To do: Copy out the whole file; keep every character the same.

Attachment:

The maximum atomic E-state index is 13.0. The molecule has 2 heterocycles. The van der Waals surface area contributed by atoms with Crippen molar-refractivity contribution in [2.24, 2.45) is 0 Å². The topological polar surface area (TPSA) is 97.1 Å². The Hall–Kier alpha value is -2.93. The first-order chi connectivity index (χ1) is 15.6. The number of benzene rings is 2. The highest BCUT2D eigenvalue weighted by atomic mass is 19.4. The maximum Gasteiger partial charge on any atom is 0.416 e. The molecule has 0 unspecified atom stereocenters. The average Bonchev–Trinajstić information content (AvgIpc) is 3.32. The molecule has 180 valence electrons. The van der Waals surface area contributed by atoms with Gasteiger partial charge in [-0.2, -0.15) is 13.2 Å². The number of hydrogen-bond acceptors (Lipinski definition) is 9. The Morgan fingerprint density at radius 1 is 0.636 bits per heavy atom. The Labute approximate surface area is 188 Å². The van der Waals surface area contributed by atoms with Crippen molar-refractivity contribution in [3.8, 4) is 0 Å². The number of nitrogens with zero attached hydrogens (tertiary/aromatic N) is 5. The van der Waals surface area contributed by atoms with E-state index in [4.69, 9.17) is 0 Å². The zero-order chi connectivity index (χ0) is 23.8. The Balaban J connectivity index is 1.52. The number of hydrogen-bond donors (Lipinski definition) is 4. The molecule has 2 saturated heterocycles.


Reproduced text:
The maximum atomic E-state index is 13.0. The molecule has 2 heterocycles. The van der Waals surface area contributed by atoms with Crippen molar-refractivity contribution in [2.24, 2.45) is 0 Å². The topological polar surface area (TPSA) is 97.1 Å². The Hall–Kier alpha value is -2.93. The first-order chi connectivity index (χ1) is 15.6. The number of benzene rings is 2. The highest BCUT2D eigenvalue weighted by atomic mass is 19.4. The maximum Gasteiger partial charge on any atom is 0.416 e. The molecule has 0 unspecified atom stereocenters. The average Bonchev–Trinajstić information content (AvgIpc) is 3.32. The molecule has 180 valence electrons. The van der Waals surface area contributed by atoms with Gasteiger partial charge in [-0.2, -0.15) is 13.2 Å². The number of hydrogen-bond acceptors (Lipinski definition) is 9. The Morgan fingerprint density at radius 1 is 0.636 bits per heavy atom. The Labute approximate surface area is 188 Å². The van der Waals surface area contributed by atoms with Crippen molar-refractivity contribution in [3.8, 4) is 0 Å². The number of nitrogens with zero attached hydrogens (tertiary/aromatic N) is 5. The van der Waals surface area contributed by atoms with E-state index in [4.69, 9.17) is 0 Å². The zero-order chi connectivity index (χ0) is 23.8. The Balaban J connectivity index is 1.52. The number of hydrogen-bond donors (Lipinski definition) is 4. The molecule has 2 saturated heterocycles.